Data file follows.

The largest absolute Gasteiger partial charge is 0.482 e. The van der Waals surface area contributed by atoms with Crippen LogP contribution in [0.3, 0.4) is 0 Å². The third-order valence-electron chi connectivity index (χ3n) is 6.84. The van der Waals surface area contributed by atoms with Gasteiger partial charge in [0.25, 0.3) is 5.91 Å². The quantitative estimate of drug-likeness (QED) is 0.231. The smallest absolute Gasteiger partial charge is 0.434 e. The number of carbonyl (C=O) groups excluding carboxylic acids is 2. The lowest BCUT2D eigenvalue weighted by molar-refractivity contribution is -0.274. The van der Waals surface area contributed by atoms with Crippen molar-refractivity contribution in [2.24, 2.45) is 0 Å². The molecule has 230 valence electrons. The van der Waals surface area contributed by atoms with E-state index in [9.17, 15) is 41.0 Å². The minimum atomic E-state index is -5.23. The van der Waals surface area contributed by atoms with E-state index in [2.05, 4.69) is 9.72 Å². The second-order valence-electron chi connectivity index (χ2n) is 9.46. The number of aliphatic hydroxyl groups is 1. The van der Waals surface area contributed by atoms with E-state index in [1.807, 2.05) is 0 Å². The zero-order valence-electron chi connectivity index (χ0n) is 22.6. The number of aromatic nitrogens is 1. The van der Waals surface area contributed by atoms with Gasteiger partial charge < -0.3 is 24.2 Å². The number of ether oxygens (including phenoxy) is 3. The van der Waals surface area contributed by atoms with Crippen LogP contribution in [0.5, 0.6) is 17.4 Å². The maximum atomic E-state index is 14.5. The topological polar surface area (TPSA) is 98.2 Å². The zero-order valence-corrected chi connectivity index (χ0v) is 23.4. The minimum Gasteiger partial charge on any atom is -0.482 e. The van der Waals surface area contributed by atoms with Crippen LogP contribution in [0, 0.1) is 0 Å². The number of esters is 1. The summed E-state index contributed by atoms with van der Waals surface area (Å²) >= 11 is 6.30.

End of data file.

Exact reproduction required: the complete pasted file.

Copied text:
The largest absolute Gasteiger partial charge is 0.482 e. The van der Waals surface area contributed by atoms with Crippen LogP contribution in [0.3, 0.4) is 0 Å². The third-order valence-electron chi connectivity index (χ3n) is 6.84. The van der Waals surface area contributed by atoms with Gasteiger partial charge in [0.25, 0.3) is 5.91 Å². The quantitative estimate of drug-likeness (QED) is 0.231. The smallest absolute Gasteiger partial charge is 0.434 e. The number of carbonyl (C=O) groups excluding carboxylic acids is 2. The lowest BCUT2D eigenvalue weighted by molar-refractivity contribution is -0.274. The van der Waals surface area contributed by atoms with Crippen molar-refractivity contribution in [2.24, 2.45) is 0 Å². The molecule has 230 valence electrons. The van der Waals surface area contributed by atoms with E-state index in [9.17, 15) is 41.0 Å². The minimum atomic E-state index is -5.23. The van der Waals surface area contributed by atoms with E-state index in [2.05, 4.69) is 9.72 Å². The second-order valence-electron chi connectivity index (χ2n) is 9.46. The number of aliphatic hydroxyl groups is 1. The van der Waals surface area contributed by atoms with E-state index in [1.807, 2.05) is 0 Å². The zero-order valence-electron chi connectivity index (χ0n) is 22.6. The number of aromatic nitrogens is 1. The van der Waals surface area contributed by atoms with Gasteiger partial charge < -0.3 is 24.2 Å². The number of ether oxygens (including phenoxy) is 3. The van der Waals surface area contributed by atoms with Crippen LogP contribution in [0.5, 0.6) is 17.4 Å². The maximum atomic E-state index is 14.5. The topological polar surface area (TPSA) is 98.2 Å². The zero-order valence-corrected chi connectivity index (χ0v) is 23.4. The minimum Gasteiger partial charge on any atom is -0.482 e. The van der Waals surface area contributed by atoms with Crippen LogP contribution in [0, 0.1) is 0 Å². The number of esters is 1. The summed E-state index contributed by atoms with van der Waals surface area (Å²) >= 11 is 6.30.